# Solving a Quadratic Equation Using a Difference of Squares(KS4, Year 10)

## The Lesson

Some quadratic equations are in the form of a difference of squares: The quadratic equation above is a difference of squares because a square number (a number multiplied by itself) is subtracted by another. The two square numbers are:
• x2 = x × x (x squared).
• 9 = 32 = 3 × 3 (3 squared).
A quadratic equation in the form of a difference of squares can be factored into two brackets multiplying each other: ## How to Factor a Quadratic Equation Using a Difference of Squares

A quadratic equation in the form of a difference of squares can be factored into two brackets: ## How to Solve Quadratic Equations Using a Difference of Squares

Solving a quadratic equation using a difference of squares is easy.

## Question

Solve the quadratic equation shown below using a difference of squares. # 1

Rewrite the quadratic equation as a difference of squares. In our example, 9 = 3 × 3 = 32.
x2 − 9 = x2 − 32

# 2

Compare the difference of squares with the formula to find a. a = 3

# 3

Use the formula to factor the difference of squares:
x2 − a2 = (x + a)(x − a)

# 4

Substitute a = 3 into the formula.
x2 − 32 = (x + 3)(x − 3)

# 5 We have factored the quadratic equation. Check you have factored the quadratic equation correctly by expanding the brackets using the FOIL method and seeing if you get back to the original equation. Now lets use the factored quadratic equation to solve the quadratic equation.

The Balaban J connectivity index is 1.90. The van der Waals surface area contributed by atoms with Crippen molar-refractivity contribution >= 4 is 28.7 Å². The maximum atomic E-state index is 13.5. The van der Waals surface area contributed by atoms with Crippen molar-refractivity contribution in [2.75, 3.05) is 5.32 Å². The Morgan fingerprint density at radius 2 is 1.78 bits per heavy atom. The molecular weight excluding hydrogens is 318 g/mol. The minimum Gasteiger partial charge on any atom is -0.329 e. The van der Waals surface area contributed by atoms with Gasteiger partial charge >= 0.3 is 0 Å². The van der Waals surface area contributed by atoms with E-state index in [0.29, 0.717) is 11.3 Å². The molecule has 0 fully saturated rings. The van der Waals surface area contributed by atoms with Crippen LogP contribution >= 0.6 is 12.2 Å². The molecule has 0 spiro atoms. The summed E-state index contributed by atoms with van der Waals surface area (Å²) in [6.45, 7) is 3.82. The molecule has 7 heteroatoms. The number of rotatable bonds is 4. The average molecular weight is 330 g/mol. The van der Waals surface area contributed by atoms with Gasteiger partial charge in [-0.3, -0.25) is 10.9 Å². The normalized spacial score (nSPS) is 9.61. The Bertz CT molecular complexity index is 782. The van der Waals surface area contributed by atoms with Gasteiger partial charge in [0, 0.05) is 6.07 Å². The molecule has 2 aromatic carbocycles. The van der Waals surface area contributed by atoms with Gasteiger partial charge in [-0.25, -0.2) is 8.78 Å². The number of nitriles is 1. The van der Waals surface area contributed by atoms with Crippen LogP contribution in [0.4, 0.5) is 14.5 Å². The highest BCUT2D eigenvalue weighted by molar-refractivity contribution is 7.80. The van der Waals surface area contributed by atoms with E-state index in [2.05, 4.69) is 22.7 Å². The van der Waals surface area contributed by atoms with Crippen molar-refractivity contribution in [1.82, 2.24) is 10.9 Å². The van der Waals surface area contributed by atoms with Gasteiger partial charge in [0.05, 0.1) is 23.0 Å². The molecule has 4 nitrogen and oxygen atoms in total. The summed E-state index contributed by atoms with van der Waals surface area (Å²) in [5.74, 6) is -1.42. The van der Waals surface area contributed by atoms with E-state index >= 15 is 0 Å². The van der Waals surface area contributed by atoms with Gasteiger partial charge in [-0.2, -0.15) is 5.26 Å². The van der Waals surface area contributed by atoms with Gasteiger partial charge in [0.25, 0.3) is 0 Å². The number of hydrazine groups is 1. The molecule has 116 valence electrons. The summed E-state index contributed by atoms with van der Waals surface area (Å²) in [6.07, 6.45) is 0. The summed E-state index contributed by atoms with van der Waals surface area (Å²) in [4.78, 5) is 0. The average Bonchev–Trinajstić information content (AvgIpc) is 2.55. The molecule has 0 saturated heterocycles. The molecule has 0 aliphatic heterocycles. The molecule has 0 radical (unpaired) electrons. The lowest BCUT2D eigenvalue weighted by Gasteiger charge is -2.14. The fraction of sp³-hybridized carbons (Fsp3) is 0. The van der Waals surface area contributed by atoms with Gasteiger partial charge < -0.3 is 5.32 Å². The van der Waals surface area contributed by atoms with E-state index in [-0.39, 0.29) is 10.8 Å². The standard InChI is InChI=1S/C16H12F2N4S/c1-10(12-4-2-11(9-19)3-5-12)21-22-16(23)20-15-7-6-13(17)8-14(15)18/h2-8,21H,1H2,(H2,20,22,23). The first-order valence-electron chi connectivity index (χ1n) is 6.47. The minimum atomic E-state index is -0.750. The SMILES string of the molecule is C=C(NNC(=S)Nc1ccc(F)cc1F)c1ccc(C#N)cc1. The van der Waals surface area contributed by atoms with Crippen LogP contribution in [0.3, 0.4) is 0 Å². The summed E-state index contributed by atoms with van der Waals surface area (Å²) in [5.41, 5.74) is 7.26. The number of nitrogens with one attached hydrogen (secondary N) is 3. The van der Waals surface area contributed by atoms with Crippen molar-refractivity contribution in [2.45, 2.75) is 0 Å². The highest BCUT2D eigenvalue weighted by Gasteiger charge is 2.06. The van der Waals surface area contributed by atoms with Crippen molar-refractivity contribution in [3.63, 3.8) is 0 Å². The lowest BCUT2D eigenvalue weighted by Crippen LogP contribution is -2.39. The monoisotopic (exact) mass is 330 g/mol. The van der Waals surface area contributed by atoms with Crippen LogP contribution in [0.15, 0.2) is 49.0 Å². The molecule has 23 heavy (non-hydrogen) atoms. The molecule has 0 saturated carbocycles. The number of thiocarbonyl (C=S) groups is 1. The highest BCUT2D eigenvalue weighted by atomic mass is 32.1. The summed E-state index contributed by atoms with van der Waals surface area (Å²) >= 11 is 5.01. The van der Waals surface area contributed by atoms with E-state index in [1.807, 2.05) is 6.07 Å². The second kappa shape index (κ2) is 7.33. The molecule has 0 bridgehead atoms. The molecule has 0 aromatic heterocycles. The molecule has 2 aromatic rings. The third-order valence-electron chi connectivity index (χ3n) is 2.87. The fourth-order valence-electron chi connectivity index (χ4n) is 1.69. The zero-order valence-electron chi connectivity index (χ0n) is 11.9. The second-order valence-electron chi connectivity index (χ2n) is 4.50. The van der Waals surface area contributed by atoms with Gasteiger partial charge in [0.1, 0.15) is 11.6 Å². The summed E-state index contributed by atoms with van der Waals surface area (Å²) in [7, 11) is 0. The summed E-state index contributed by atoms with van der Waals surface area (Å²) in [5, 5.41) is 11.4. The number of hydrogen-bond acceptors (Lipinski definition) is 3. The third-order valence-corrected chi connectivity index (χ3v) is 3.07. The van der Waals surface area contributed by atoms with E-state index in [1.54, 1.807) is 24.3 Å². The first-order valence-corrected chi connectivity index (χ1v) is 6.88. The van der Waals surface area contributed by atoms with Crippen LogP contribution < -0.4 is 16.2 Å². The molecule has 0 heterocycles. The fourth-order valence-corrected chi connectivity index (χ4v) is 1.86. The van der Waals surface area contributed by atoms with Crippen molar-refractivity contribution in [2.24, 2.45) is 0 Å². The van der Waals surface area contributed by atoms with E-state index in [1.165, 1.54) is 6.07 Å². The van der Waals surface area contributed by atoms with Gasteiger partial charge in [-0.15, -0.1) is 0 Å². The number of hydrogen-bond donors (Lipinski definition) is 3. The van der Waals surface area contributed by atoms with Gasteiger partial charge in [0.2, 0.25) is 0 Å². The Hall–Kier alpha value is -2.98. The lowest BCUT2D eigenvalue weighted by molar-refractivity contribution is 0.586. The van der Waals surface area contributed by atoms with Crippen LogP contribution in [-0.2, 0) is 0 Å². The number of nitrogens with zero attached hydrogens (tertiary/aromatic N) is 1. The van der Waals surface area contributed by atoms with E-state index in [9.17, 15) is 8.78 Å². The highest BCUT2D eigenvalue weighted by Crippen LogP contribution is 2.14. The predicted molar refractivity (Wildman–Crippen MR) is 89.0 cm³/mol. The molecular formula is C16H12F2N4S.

# 6

Equate the first bracket to 0 and solve to find x.
x + 3 = 0 ⇒ x = −3

# 7

Equate the second bracket to 0 and solve to find x.
x − 3 = 0 ⇒ x = 3

We have factored the quadratic equation using a difference of squares: x2 − 9 = (x + 3)(x − 3) = 0. We have solved the quadratic equation: x = −3, x = 3.

## Lesson Slides

The slider below shows another real example of how to solve a quadratic equation using a difference of squares. Open the slider in a new tab

## What Is a Difference of Squares

A difference of squares is square number (a number multiplied by itself) subtracted from another square number. An example of a difference of squares using numbers is: In general, we can use symbols instead of numbers: This can be factored into two brackets:
a2 − b2 = (a + b)(a − b)

## Factoring, Factorising

To write a quadratic equation as a product of two brackets is called 'to factor' or 'to factorise' the quadratic equation, depending on the country. The method is refered to as 'factoring' or 'factorising'.
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